The chief opposition to the religious policies of the Cavalier Parliament came not from the ranks of defeated Nonconformists, but from King Charles II. How deep Charles’ Catholic convictions ran has remained a subject of debate among historians for generations, but he does appear to have been determined to bring about some degree of toleration for Catholics, and in exchange for this, he was willing to offer some degree of toleration to Nonconformists. In 1660, before he was invited to return to England, Charles had issued a “Declaration” from his residence in the Dutch city of Breda, an outline of the agenda he might follow if restored to the monarchy. There he set out freedom of religion for “tender consciences” as one of the measures he would pursue. Throughout his reign he continued to return to Parliament regularly with a request for a general amnesty for Protestant dissenters as well as Catholics, but the body always turned down these measures. In 1672 Charles felt strongly enough on the matter to pronounce his own Declaration of Indulgence that rescinded the penal laws against Nonconformists, including Catholics. This Declaration of Indulgence allowed Catholics to worship privately at home, while insisting that Protestant Nonconformists acquire a license to hold public worship services. One notable beneficiary of Charles’ initiative was the writer and Nonconformist minister John Bunyan, author of Pilgrim’s Progress, the most profound and influential religious parable ever written in English. In 1672, Bunyan had already been in jail for twelve years for holding a service that was not in conformity with the rites of the Church of England. He was set free and permitted to purchase a license to preach. He then took over duties as the pastor of the separatist or Independent Church of Bedford. While the Declaration of Indulgence helped some Protestants like Bunyan, it was throughout the country as a ploy allowing for the outright practice of Catholicism, a suspicion that was confirmed for many in 1673 when the king’s brother and heir, the future James II, publicly declared himself a Catholic. When Parliament met again that same year, it declared that only it had the right to “suspend” penal statutes that touched on religious issues. Around the country attacks on Catholics increased, and so Charles II, correctly reading the political climate, canceled his Declaration. The most significant consequence of Charles’ initiative was that from this point forward, various Protestant groups throughout England began to see that they had a common cause in keeping England free of Catholicism. In 1673, these perceptions were not yet strong enough to wipe away the great animosity that still existed between the Nonconformists and Anglicans, but they were to grow over the following decades. Besides moving against Charles II’s toleration measures, the Parliament of 1673 also passed the Test Act, a law that required every individual holding government office to pass the test of receiving communion according to the Anglican rite. Another measure put forward in Parliament at this time, but never passed, sought to draw a distinction between Catholics and Protestant Dissenters by granting the latter limited toleration, while continuing to forbid the practices of the former.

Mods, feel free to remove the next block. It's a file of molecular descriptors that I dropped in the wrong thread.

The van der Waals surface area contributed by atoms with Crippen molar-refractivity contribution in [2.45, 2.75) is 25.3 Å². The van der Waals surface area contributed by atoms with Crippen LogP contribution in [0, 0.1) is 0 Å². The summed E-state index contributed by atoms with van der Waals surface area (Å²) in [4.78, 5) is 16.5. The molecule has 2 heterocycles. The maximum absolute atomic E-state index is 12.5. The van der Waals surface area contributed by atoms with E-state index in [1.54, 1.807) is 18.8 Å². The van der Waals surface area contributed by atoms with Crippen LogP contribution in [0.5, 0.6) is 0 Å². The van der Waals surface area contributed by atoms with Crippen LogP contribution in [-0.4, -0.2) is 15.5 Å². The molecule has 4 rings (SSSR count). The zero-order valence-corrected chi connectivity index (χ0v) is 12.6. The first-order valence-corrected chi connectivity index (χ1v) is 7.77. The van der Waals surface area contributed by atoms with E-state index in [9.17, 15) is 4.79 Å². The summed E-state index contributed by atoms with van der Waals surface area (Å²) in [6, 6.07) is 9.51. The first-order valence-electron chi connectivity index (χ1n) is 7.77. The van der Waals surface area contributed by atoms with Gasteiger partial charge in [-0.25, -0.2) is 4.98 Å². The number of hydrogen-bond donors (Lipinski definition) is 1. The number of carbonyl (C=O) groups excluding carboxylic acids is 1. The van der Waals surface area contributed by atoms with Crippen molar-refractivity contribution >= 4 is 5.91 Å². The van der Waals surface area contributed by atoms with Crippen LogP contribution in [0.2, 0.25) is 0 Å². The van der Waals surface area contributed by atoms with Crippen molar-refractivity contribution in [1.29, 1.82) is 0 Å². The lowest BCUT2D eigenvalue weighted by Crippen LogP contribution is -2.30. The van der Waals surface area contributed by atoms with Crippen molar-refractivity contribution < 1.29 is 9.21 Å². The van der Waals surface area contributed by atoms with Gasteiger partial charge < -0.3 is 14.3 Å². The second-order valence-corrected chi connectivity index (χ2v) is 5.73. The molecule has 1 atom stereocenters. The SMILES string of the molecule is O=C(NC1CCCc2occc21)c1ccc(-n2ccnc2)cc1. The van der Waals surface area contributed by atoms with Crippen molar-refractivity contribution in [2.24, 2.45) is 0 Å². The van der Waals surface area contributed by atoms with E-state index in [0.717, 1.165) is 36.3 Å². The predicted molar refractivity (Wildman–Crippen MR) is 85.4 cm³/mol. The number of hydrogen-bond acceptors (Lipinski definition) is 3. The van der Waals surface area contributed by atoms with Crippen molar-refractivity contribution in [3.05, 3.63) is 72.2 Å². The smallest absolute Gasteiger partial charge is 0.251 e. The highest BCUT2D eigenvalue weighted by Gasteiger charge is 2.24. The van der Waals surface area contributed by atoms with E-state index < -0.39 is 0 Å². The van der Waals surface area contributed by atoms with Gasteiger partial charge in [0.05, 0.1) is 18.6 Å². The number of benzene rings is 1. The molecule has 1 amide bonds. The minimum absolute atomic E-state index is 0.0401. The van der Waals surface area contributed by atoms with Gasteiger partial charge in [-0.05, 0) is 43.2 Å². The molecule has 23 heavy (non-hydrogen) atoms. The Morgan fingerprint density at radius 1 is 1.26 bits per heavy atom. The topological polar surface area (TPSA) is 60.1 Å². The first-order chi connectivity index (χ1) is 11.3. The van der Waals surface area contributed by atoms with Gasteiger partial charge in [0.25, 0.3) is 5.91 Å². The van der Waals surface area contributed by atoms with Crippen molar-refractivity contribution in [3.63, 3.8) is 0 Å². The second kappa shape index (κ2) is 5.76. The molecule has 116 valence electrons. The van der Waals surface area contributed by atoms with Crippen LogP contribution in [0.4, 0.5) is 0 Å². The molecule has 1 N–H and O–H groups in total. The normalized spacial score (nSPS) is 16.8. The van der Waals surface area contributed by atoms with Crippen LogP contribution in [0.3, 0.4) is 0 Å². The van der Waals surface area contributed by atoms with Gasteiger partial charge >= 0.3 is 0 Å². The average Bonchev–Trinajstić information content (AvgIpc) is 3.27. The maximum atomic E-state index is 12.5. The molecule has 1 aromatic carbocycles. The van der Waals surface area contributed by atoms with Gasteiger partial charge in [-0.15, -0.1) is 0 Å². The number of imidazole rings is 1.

From the moment he announced his decision to practice as a Catholic in 1673, James’s religion became the central dispute in English politics. As a result of the Test Act, the future king had been deprived of a number of his political offices and in the last years of Charles’ reign, Protestant fears about the prospective king reached historic proportions. Rising anxieties were capped by the “Popish Plot” of 1678, when two schemers announced that they had come across information about a plot concocted by some Jesuits to assassinate the king, foment rebellion in Ireland, and place a Catholic on the English throne. The identity of this Catholic claimant was not revealed, but there was little doubt in most people’s minds that it was James. This “Popish Plot” has since been revealed as a complete fabrication, but that did not stop Parliament from embracing the story, and 35 people from being executed for complicity in the plot. In the aftermath of the Popish Plot, a movement began in the English Parliament to “exclude” James from the succession to the throne. England’s first political parties, in fact, coalesced around this very issue. The “Whig” party developed at this time from its support of the exclusion of James from the succession. To garner popular support for their program, the Whigs announced that they were in favor of rights for Protestant dissenters. At about the same time the “Tory” party emerged to support James’s right to the throne. For the Tories, the Whigs’ attempts to exclude James evoked the specter of the Puritan Civil Wars and the Commonwealth. The fear of revolution proved to be much greater among English elites than the fear of Catholicism. Charles was able to defeat the Whigs and those bills they put forward calling for exclusion of his brother from the throne. But for the first time in English history, a political group had sought the support of the Dissenters. In the years that followed those who hoped to shepherd their plans through Parliament were to realize the powerful support they might amass by playing to the issues that religious dissent posed.